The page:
Sunday, August 27, 2006

Oh Woe is Shylock's Lawn Furniture, Not to Mention His Eight-Track Tapes

Today I went to the Cal Shakespeare production of "The Merchant of Venice." It was ill-conceived, but I enjoyed it. If you are someone who likes Shakespeare enough to stick with him over the years, you *will* see quite a few performances, and you will see quite a few good performances and probably several excellent performances. That grants you patience with the sad, the bad, the woeful, the indifferent and -- as in the case of this particular MofV, the absolute train wreck.

But what kind of prissy old aesthete would you be if you didn't enjoy a train wreck?

I'm the 15-minute man, so I will just mention one aspect of the performance. Apparently, it features many multimedia elements, but they don't work at matinees because matinees take place during the day. It's too bright for the visual portion of the multimedia. We went to a matinee, and all of the visual multimedia elements were dispensed with. But not the main conceit of the last act, which depends on the visual portion of the multimedia. Unless I completely misunderstood what was going on, the nighttime last act consists of the final scene -- which is on videotape -- being projected on a number of large screens even as the cast mills around the stage -- except for Shylock who sits in the background in what looks like quite a comfy chair -- putting for sale signs on all the props. See, Shylock has been ordered to give up half of what he owes to the state, and the state is selling off his possessions.

Two things:

1) Since it was a matinee, the last act was not projected but neither was it acted. The audio component was played. This was not a good thing, since it amplified the simple fact that only two or three members of the cast had any business doing Shakespeare. Being loud and clear doesn't make you a good actor, but in the case of acting Shakespeare competently it is necessary even if it is not sufficient. I had to close my eyes to follow what was going, and I'm thinking: "People! Spit out the mush! Talk into the mike. Please!"

2) The notion of selling off Shylock's stuff while he sits on stage does keep him at the center of the play, but that's not where he belongs. Or to put it another way, he insinuates himself at the play's center with our complicity. Don't rub our noses in it as if we were a naughty dog -- or, worse, a stupid one. Arguably, Shylock seizes the play against the playwright's will (though never underestimate Shakespeare, man of the theater), but he seizes the play because of the alchemy of performance and the nature of the play as it is written, not because we imagine him sitting morosely at his palazzo being forced to go through a yard sale.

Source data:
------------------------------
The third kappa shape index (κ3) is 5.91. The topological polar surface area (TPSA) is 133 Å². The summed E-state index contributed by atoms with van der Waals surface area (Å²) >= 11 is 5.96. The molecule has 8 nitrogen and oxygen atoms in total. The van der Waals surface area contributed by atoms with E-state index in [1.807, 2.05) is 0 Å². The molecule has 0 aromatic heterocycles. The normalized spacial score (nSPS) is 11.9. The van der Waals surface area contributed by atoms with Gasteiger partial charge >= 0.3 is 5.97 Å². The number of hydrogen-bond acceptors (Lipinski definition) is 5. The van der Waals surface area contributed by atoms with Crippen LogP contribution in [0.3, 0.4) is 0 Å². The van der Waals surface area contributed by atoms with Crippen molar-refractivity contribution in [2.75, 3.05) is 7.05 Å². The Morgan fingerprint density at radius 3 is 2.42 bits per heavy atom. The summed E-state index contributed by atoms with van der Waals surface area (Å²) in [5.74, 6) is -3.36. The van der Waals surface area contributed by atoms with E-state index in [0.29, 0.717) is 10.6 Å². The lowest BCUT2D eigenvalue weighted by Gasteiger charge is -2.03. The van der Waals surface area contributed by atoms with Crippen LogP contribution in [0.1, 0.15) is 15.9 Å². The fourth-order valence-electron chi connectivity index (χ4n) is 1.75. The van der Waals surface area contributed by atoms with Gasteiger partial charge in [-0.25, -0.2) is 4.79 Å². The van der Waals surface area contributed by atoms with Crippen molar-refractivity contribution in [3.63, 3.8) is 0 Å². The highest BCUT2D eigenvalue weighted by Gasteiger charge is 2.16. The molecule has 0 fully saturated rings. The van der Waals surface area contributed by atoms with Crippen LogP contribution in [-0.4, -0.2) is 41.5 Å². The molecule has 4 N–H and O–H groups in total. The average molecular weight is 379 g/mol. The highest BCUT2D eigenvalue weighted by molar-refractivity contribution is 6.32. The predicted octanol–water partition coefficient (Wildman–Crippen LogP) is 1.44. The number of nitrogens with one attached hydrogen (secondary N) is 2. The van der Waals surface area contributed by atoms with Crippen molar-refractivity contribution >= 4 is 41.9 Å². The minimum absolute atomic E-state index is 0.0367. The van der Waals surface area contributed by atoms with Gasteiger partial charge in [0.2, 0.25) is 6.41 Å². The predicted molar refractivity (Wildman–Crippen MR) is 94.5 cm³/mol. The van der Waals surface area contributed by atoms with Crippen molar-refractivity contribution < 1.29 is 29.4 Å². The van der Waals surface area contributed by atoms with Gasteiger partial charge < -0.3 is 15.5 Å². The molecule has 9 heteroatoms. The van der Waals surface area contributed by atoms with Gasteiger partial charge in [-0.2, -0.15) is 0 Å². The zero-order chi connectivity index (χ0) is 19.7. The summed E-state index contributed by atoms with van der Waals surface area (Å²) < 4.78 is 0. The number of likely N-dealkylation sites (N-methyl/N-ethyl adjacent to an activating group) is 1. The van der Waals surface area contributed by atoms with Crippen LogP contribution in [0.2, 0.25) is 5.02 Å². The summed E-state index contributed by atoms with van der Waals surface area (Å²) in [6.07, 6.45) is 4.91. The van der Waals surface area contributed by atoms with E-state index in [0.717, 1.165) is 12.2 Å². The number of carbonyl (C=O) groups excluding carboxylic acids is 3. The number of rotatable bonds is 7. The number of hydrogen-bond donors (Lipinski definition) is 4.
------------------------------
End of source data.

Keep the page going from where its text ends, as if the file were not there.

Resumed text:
It's ludicrous, really. I mean, the props are sketchy and shabby, just as they should be.

They're props.

But when we are asked to take all this literally and to witness the putative heartbreak of his being forced to sell off his plastic chairs, his folding table, what looked like two souvenir lamps from Pisa and, sadly, his bubble machine....

Yes, Delmarva, Shylock apparently owns a machine that blows soap bubbles.

Just didn't work. Don't think it would have worked if the last act had been successfully projected. Oh. And at the very end the three couples that the play has managed to unite got on a big blue blowup mattress and simulated sex. And then Shylock took the plug out of the mattress and it deflated. The French had a word for this. Or was it the Greeks? Anyway, the word is:

Harry High School.

Or is it Hairy High School?

And will somebody please turn off the bubble machine?

1 comment:

Anonymous said...

There are loose floorboards on the front porch and some of the lights don't come on when the switch is flipped. And the smell. It's like an amusement park that went under in one of those decades with 19 before it. Dry rot and pigeon droppings. Rats in the wall fattening on stuff growing there. Clogged plumbing and bums dropping their pants to let fly on the dusty floors. You get the picture. I remember when this blog was ablaze with light and activity. Always a new party of people arriving with rosy, expectant faces. A hip combo played upstairs. Now it seems nobody comes anymore except me. It reminds me of one of those spooky places with a coffin in the basement with soil from the old country. Anybody home? Hell-ooo!